Rightness, it seems to me, is often an interpersonal handicap. It does nothing to facilitate getting along. And when you are right, I mean, it’s really hard not to play that card — the I-am-right card. Our society tells us being right is some kind of key to things. But in reality, it’s not. Insistence on even the mere recognition of rightness is almost always problematic at best.
For examples, we can turn to my mother, and her rules. She was raised on a dairy farm by parents who survived The Great Depression. They did it by having a strict code, a code of conservative stoic rule-abiding kindness. Flamboyance of any kind, whether it involved dirt or waste or arrogance or fun, if it passed over into flamboyance, excess, it was strictly prohibited. Appearances, attention to province, duty and loyalty, these were the ultimate measures of conduct. You did not, for example, put dirty eggs in the refrigerator, even if it turned out later that science proved washing the eggs shortened the life of their freshness. Shitty eggs in the fridge was just not done, and to violate this was a matter of moral character. I know this because my sister has been significantly frowned upon, seriously, by my mother, losing points and being marked down for laziness when she puts her chickens eggs directly into the icebox, without washing them first.
Never going to the grocery store hungry is another example of a rule of my mother’s, left hanging over, rigid and stiff, from the practicality of scarcer times. It helps you stick to the list and thus, to the budget and it keeps you from buying food that’s purely what you crave. So this is, I’ll admit of practical value. But on the other hand? Contrast a trip to the florescent-lit supermarket on a full stomach, with a trip to the farmer’s market at dawn, with only coffee or maybe even nothing in your stomach when you get there. First thing, you pop in to the bakery for a cardboard cup of something warm and a bear-claw or a steamy croissant. You juggle them in your hands and mouth as you start out with your list and everything, from the words on it, to the dirty fresh vegetables laid out all around you, is lush and scrumptious with sensual life. You still feel hungry as you make your first choices. The food and your satisfaction are joining as one from that moment. Every healthy decision you make about consumption for the next week begins then. You feel alive and full of agency and you might not be “right” but you are smiling. There is plenty of good stuff to be said about going to market hungry.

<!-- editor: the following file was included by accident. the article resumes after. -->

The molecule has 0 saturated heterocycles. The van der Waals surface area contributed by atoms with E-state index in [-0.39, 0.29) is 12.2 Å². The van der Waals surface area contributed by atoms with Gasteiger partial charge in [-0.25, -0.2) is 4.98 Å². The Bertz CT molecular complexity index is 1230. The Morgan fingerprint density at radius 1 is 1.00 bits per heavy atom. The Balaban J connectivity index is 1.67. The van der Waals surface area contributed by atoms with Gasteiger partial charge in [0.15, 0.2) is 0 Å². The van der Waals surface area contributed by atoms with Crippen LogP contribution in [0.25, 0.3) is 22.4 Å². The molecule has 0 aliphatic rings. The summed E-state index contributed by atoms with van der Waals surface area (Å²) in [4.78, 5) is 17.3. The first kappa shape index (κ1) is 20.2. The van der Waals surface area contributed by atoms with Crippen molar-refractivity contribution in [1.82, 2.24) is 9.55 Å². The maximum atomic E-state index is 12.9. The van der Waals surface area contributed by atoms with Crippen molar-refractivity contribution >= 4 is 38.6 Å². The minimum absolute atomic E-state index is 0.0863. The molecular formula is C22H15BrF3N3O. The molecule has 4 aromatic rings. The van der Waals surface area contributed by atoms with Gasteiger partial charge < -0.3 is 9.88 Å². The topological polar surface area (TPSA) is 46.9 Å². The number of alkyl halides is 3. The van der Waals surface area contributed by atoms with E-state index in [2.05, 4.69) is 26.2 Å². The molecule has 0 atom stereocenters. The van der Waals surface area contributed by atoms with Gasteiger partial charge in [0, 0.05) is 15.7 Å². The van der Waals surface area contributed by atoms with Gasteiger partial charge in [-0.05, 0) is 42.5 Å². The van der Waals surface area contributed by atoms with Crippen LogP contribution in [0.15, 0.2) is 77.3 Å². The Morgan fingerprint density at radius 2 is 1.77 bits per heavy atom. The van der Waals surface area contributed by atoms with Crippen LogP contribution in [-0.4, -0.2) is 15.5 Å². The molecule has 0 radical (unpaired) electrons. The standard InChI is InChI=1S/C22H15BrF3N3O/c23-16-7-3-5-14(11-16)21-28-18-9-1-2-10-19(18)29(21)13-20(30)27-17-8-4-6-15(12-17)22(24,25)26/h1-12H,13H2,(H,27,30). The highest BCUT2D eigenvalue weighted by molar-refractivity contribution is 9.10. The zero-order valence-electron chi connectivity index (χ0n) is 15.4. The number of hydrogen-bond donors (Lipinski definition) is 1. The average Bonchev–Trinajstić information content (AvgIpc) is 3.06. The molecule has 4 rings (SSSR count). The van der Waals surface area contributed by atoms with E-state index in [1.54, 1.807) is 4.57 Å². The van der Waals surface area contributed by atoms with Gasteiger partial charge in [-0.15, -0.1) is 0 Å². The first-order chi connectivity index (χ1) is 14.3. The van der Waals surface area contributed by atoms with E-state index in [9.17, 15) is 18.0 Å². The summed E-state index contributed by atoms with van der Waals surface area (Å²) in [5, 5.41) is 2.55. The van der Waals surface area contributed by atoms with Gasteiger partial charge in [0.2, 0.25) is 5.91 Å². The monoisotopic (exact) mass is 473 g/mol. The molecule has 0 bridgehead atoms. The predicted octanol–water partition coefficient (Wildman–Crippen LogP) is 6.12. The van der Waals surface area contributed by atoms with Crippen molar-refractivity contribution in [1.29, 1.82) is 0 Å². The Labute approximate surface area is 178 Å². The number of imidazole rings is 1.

The third example of an overrated rightness in rule form is a little more vague and connected closest at my heart. Take poetry as this example — the frivolity of art. Poetry is not something my mom, or my grandparents would have found a worthy way to spend one’s time. You were allowed to be creative but it had to have an explicit, built-in purpose. Wood working or skits to teach your colleagues important principles, or crocheted mittens, or even ceramics if you painted the pieces of a Nativity for Christmas decorating. All those would be okay. But poetry or stories without a larger purpose, would pretty surely be considered frivolous in my family. Sharing them someplace as public as the internet is probably going to mean answering some pretty serious questions at some point. I mean, I think my mom kind of figures I do this, but because she loves me, she doesn’t want to know. She’s afraid of how she’ll feel about me afterward. So yeah. I’ve got all kinds of ambivalence about being a writer, a poet. Especially when it comes to the cross-section of being a writer and being right, and/or wrong. Whichever. I’m squeamish about it.
But here’s the thing. I was able to use all of this: the confusion of rightness and my experiences of it, the pull of it, it’s provocative desire-inducing nature, and what I believe about its ultimate futility. I used all of that at work yesterday morning. I used it for good, to help a student who came to the reference desk at the library. And to top it off, I also used poetry.